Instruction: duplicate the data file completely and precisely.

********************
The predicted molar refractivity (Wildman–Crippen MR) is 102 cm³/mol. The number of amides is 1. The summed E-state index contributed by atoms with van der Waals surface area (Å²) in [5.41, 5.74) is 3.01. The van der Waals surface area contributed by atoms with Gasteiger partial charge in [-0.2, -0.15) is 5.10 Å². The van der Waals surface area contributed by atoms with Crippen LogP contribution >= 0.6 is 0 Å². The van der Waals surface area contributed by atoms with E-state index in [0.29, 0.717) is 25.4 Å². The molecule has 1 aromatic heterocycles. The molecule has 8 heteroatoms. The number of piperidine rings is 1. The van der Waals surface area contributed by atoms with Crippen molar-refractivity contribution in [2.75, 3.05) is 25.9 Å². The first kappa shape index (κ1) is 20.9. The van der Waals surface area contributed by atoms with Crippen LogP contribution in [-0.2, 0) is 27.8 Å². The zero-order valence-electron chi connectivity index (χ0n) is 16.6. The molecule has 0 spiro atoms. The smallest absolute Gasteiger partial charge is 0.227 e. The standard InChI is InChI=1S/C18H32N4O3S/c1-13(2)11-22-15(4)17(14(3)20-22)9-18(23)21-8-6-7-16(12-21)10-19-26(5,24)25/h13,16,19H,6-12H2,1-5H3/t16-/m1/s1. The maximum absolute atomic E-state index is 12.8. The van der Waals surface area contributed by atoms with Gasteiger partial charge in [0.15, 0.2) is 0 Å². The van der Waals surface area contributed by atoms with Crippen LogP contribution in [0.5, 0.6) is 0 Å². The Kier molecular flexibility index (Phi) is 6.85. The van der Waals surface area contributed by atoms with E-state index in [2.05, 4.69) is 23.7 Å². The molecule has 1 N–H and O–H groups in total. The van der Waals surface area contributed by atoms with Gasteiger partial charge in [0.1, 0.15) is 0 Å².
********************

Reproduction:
The predicted molar refractivity (Wildman–Crippen MR) is 102 cm³/mol. The number of amides is 1. The summed E-state index contributed by atoms with van der Waals surface area (Å²) in [5.41, 5.74) is 3.01. The van der Waals surface area contributed by atoms with Gasteiger partial charge in [-0.2, -0.15) is 5.10 Å². The van der Waals surface area contributed by atoms with Crippen LogP contribution >= 0.6 is 0 Å². The van der Waals surface area contributed by atoms with E-state index in [0.29, 0.717) is 25.4 Å². The molecule has 1 aromatic heterocycles. The molecule has 8 heteroatoms. The number of piperidine rings is 1. The van der Waals surface area contributed by atoms with Crippen molar-refractivity contribution in [2.75, 3.05) is 25.9 Å². The first kappa shape index (κ1) is 20.9. The van der Waals surface area contributed by atoms with Crippen LogP contribution in [-0.2, 0) is 27.8 Å². The zero-order valence-electron chi connectivity index (χ0n) is 16.6. The molecule has 0 spiro atoms. The smallest absolute Gasteiger partial charge is 0.227 e. The standard InChI is InChI=1S/C18H32N4O3S/c1-13(2)11-22-15(4)17(14(3)20-22)9-18(23)21-8-6-7-16(12-21)10-19-26(5,24)25/h13,16,19H,6-12H2,1-5H3/t16-/m1/s1. The maximum absolute atomic E-state index is 12.8. The van der Waals surface area contributed by atoms with Gasteiger partial charge in [0.15, 0.2) is 0 Å². The van der Waals surface area contributed by atoms with Crippen LogP contribution in [0.5, 0.6) is 0 Å². The Kier molecular flexibility index (Phi) is 6.85. The van der Waals surface area contributed by atoms with E-state index in [2.05, 4.69) is 23.7 Å². The molecule has 1 N–H and O–H groups in total. The van der Waals surface area contributed by atoms with Gasteiger partial charge in [0.1, 0.15) is 0 Å².